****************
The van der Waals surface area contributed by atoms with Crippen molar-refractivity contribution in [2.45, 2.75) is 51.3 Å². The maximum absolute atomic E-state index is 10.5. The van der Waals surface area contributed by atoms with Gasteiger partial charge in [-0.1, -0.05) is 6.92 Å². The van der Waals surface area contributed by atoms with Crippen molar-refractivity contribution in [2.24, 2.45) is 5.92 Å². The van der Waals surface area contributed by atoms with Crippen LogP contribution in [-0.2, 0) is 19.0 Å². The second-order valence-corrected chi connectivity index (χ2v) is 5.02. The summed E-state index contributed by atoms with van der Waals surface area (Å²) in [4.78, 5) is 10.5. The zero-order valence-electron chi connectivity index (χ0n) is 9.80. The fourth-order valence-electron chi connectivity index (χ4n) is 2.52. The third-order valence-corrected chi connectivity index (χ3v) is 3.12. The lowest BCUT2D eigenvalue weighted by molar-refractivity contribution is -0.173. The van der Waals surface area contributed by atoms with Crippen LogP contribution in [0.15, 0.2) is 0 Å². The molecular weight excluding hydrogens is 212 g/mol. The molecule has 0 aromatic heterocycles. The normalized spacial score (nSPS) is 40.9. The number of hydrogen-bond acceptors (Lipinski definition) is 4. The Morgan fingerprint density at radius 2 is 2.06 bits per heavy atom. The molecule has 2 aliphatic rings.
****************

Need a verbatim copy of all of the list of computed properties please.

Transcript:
The van der Waals surface area contributed by atoms with Crippen molar-refractivity contribution in [2.45, 2.75) is 51.3 Å². The maximum absolute atomic E-state index is 10.5. The van der Waals surface area contributed by atoms with Gasteiger partial charge in [-0.1, -0.05) is 6.92 Å². The van der Waals surface area contributed by atoms with Crippen molar-refractivity contribution in [2.24, 2.45) is 5.92 Å². The van der Waals surface area contributed by atoms with Crippen LogP contribution in [-0.2, 0) is 19.0 Å². The second-order valence-corrected chi connectivity index (χ2v) is 5.02. The summed E-state index contributed by atoms with van der Waals surface area (Å²) in [4.78, 5) is 10.5. The zero-order valence-electron chi connectivity index (χ0n) is 9.80. The fourth-order valence-electron chi connectivity index (χ4n) is 2.52. The third-order valence-corrected chi connectivity index (χ3v) is 3.12. The lowest BCUT2D eigenvalue weighted by molar-refractivity contribution is -0.173. The van der Waals surface area contributed by atoms with Crippen LogP contribution in [0.15, 0.2) is 0 Å². The molecular weight excluding hydrogens is 212 g/mol. The molecule has 0 aromatic heterocycles. The normalized spacial score (nSPS) is 40.9. The number of hydrogen-bond acceptors (Lipinski definition) is 4. The Morgan fingerprint density at radius 2 is 2.06 bits per heavy atom. The molecule has 2 aliphatic rings.